Types of Parenting Styles and Their Effects on a Difficult Child
Permissive parenting is allowing your child to get away with unacceptable behavior out of guilt-usually attached to the lack of time a parent can spend with the child due to the parent's work schedule. This is particularly prevalent in single parent households but can happen, of course, in any household. Dual parenting vs. single parenting is not the issue.
Avoidance parenting is setting the child up to fail-although not intentionally. The parent believes that the key to a successful child is a disciplined child but erroneously believes that this means laying down very strict rules. It is avoiding the real challenge of teaching the child right from wrong by letting them make mistakes.
If you have what the school district has labeled a "difficult child" a lot of it has to do with your parenting style." Strong willed" is another common term. Hard to hear but the truth; some of the child's behavior is developmental-they are at the age where they are testing boundaries and this is a normal part of development. It's how you parent the boundary testing that determines whether or not the behavior continues. It is important for you as the parent to find a balance between allowing too much boundary testing and none at all.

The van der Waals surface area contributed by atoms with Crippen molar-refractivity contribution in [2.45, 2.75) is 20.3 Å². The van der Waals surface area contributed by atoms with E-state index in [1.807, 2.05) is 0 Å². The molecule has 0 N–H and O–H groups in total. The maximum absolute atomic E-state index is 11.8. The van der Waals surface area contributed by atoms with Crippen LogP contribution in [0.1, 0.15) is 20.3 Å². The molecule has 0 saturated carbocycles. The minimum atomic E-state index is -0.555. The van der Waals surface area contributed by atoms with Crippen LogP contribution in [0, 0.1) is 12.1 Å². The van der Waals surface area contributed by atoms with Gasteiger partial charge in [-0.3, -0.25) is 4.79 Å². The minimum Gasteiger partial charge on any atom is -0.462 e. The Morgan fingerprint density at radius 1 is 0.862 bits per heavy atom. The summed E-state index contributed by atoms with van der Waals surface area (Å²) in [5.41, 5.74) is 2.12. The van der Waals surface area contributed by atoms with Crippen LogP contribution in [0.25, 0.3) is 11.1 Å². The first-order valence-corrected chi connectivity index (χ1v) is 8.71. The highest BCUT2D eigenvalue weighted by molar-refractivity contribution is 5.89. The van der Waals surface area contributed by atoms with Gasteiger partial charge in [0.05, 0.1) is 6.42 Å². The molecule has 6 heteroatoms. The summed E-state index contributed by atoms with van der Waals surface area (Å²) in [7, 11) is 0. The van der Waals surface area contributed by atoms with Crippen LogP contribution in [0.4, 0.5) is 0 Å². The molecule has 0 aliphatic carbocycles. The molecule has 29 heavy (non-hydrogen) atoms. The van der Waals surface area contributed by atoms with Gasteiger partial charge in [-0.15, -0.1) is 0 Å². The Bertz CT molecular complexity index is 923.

If you are lost as to how to do this, relax-you are not alone. So much so, in fact, that you can find active parenting classes at your local community college and other community resources to begin to learn how to find that balance. The little guys and girls don't come with instruction manuals, and you're only using what you learned as a child for a basis on how you are parenting them.
There is also a book titled "Positive discipline" by Jane Nelsen which has helped many parents and teachers work with "difficult children." There are many different types of parenting styles, but they boil down to permissive, avoiding, and balanced discipline. Everyone needs help parenting their children from time to time. If you get a handle on your strong willed child while they are still in grammar school, you will be way ahead of the game by the time they reach high school.